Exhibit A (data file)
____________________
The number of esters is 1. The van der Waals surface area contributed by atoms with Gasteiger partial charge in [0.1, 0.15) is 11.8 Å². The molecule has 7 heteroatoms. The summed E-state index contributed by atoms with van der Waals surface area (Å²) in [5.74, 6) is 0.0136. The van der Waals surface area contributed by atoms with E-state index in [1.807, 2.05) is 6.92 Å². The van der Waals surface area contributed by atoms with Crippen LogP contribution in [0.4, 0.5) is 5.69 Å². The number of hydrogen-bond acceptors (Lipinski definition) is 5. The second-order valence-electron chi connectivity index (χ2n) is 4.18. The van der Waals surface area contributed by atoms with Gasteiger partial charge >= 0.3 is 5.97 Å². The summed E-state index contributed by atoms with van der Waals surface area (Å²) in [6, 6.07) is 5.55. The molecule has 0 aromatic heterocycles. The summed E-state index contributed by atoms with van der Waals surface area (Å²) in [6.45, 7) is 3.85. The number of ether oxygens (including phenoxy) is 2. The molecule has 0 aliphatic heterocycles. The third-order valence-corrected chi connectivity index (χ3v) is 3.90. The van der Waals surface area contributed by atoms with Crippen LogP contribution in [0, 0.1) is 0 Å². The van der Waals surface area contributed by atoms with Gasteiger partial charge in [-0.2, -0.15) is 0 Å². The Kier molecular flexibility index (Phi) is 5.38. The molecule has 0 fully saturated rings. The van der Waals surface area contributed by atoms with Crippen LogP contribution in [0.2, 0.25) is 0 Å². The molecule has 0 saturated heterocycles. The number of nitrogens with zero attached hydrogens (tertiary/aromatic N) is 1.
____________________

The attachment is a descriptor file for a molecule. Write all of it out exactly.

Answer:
The number of esters is 1. The van der Waals surface area contributed by atoms with Gasteiger partial charge in [0.1, 0.15) is 11.8 Å². The molecule has 7 heteroatoms. The summed E-state index contributed by atoms with van der Waals surface area (Å²) in [5.74, 6) is 0.0136. The van der Waals surface area contributed by atoms with E-state index in [1.807, 2.05) is 6.92 Å². The van der Waals surface area contributed by atoms with Crippen LogP contribution in [0.4, 0.5) is 5.69 Å². The number of hydrogen-bond acceptors (Lipinski definition) is 5. The second-order valence-electron chi connectivity index (χ2n) is 4.18. The van der Waals surface area contributed by atoms with Gasteiger partial charge >= 0.3 is 5.97 Å². The summed E-state index contributed by atoms with van der Waals surface area (Å²) in [6, 6.07) is 5.55. The molecule has 0 aromatic heterocycles. The summed E-state index contributed by atoms with van der Waals surface area (Å²) in [6.45, 7) is 3.85. The number of ether oxygens (including phenoxy) is 2. The molecule has 0 aliphatic heterocycles. The third-order valence-corrected chi connectivity index (χ3v) is 3.90. The van der Waals surface area contributed by atoms with Crippen LogP contribution in [0, 0.1) is 0 Å². The van der Waals surface area contributed by atoms with Gasteiger partial charge in [-0.2, -0.15) is 0 Å². The Kier molecular flexibility index (Phi) is 5.38. The molecule has 0 fully saturated rings. The van der Waals surface area contributed by atoms with Crippen LogP contribution in [0.2, 0.25) is 0 Å². The molecule has 0 saturated heterocycles. The number of nitrogens with zero attached hydrogens (tertiary/aromatic N) is 1.